There is nothing like the first sip of coffee or caffeinated beverage in the morning. The caffeine “high” of improved mood, increased focus, sense of more energy, and overall heightened performance is what makes it the world’s most popular drug. For athletes, it is well documented that acute bouts of caffeine consumption have performance enhancing benefits like improved power, aerobic endurance, max strength, and muscular endurance (We have a podcast all about caffeine. Check it out here!)
All these benefits make it very easy to start habitually and chronically consuming caffeine. Chronic caffeine use seems par for the course these days. I mean, who doesn’t start their day with caffeine? Yet, recent research suggests chronic caffeine may cause caffeine tolerance.
Caffeine and Your Brain
Caffeine’s effects on the body are primarily due to its role as an adenosine receptor antagonist. Caffeine stops adenosine from being able to bind to adenosine receptors. Adenosine is a hormone responsible for slowing our metabolic processes and making us sleepy. In blocking adenosine binding, caffeine not only blunts these effects, it also triggers the pituitary gland to release adrenaline producing the rush of “energy”.
Overtime, it appears our bodies may adapt to caffeine by creating more adenosine receptors. Studies have shown intakes of 10 mg/kg/bodyweight per day to cause an increase in the number of adenosine binding sites in the brain cortex of rats after just two weeks (1). This would mean over time our same serving of caffeine would be less effective as there are more opportunities for adenosine to bind to receptor sites making us sleepy, even in the presence of caffeine.
Caffeine and Performance
If our brain is adapting to our caffeine intake, we would assume the effects we receive from caffeine would decrease overtime. Multiple studies have examined this hypothesis with mixed results. A 2018 by Pickering and Kiely review summarized the finding from four different studies on the effects habitual caffeine use has on caffeine’s performance enhancing benefits. From this research, they conclude habitual caffeine use of 3-6 mg/kg/bodyweight daily may indeed lead to reduced ergogenic effects over time. They also determined this reduced ergogenesis can be offset by increasing one’s caffeine intake on the day of an event.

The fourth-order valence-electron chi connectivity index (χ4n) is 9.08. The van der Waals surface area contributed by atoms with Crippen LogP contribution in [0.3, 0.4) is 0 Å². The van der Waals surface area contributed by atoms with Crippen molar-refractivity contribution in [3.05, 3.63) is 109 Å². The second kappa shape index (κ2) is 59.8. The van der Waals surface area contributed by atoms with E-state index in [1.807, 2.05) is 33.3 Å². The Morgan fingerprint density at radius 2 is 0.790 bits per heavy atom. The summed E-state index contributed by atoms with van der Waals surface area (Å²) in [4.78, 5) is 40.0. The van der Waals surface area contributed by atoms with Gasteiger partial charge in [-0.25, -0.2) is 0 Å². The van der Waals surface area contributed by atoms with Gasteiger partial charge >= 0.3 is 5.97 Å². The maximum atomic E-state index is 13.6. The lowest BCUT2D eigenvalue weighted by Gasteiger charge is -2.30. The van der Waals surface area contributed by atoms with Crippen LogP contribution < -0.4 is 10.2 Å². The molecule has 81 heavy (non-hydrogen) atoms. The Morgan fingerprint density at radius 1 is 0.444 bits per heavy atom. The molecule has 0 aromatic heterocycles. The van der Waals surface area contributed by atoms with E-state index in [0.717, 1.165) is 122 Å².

Strategies for Decreasing Caffeine Tolerance
So, what does this mean for us? While there are no clear answers or specific strategies guaranteed to attenuate caffeine tolerance, there are some tentative strategies proposed by researchers, as well as strategies I have found to work well in practice. Here are five ways to manipulate your caffeine intake to avoid creating a tolerance.
Keep Daily Intake Low to Moderate: Rather than going ham day in and day out (it me), keep your daily intake relatively low (2-3 g/kg/bw). Not only will this minimize adaptations and negative effects, it also allows for increases in intake on the days when we really need it.
Increase Intake Before an Event: As previously mentioned, research has shown increases in caffeine prior to an event may boost the ergogenic effect you receive. However, increased caffeine intake can have negative effects like gastrointestinal distress, increased anxiety, or headache. Be sure to experiment with this prior to an event.
Have Deload Days: On lighter training days or off days, limit or abstain from caffeine. While the research is mixed, I have found doing one or two “deload” days a week to increase my own caffeine sensitivity afterwards.
Caffeine Timing: Timing your intake around your workouts can help you capitalize on any benefit you may be getting from caffeine. Research suggests a bolus of caffeine one hour prior to a workout or event can improve performance.
Pre- and Intra-Dosing: If you want to get really specific, you can even split your consumption of caffeine into a dose prior to training or an event and a smaller dosing during the event (1). This may improve performance by staving off fatigue during longer or more intense work.
Like most things in life, caffeine is great… but in moderation. Trust me, it hurts me just as much to type this as it may hurt to read. The addictive buzz of caffeine makes it very easy to habitually and chronically consume caffeine. Yet, we may want to be more mindful of our intake if we want to enjoy the ergogenic and lifestyle benefits of caffeine when we really need it. For more on the history of caffeine and how it has us all under its thumb, we recommend checking out the book Caffeine: How Caffeine Created the Modern World by Michael Pollan (2019).
Pickering, C., & Kiely, J. (2018). What should we do about habitual caffeine use in
athletes?. Sports Medicine, 49(6), 833-842.